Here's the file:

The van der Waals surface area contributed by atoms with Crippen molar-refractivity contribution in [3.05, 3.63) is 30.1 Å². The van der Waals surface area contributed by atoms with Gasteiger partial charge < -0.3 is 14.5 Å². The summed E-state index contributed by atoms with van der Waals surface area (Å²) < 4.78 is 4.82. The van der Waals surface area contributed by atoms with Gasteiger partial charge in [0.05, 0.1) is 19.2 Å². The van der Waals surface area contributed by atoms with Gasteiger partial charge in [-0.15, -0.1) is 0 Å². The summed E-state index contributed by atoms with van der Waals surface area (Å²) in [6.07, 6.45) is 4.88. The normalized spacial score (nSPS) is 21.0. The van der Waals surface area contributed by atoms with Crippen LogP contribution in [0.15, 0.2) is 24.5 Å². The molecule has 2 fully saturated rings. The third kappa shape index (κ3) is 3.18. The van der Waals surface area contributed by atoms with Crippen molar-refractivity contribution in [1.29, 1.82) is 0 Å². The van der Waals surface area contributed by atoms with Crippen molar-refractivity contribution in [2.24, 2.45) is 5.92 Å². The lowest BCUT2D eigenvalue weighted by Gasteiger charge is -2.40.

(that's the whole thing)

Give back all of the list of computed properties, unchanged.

The van der Waals surface area contributed by atoms with Crippen molar-refractivity contribution in [3.05, 3.63) is 30.1 Å². The van der Waals surface area contributed by atoms with Gasteiger partial charge < -0.3 is 14.5 Å². The summed E-state index contributed by atoms with van der Waals surface area (Å²) < 4.78 is 4.82. The van der Waals surface area contributed by atoms with Gasteiger partial charge in [0.05, 0.1) is 19.2 Å². The van der Waals surface area contributed by atoms with Gasteiger partial charge in [-0.15, -0.1) is 0 Å². The summed E-state index contributed by atoms with van der Waals surface area (Å²) in [6.07, 6.45) is 4.88. The normalized spacial score (nSPS) is 21.0. The van der Waals surface area contributed by atoms with Crippen LogP contribution in [0.15, 0.2) is 24.5 Å². The molecule has 2 fully saturated rings. The third kappa shape index (κ3) is 3.18. The van der Waals surface area contributed by atoms with Crippen molar-refractivity contribution in [1.29, 1.82) is 0 Å². The van der Waals surface area contributed by atoms with Crippen molar-refractivity contribution in [2.24, 2.45) is 5.92 Å². The lowest BCUT2D eigenvalue weighted by Gasteiger charge is -2.40.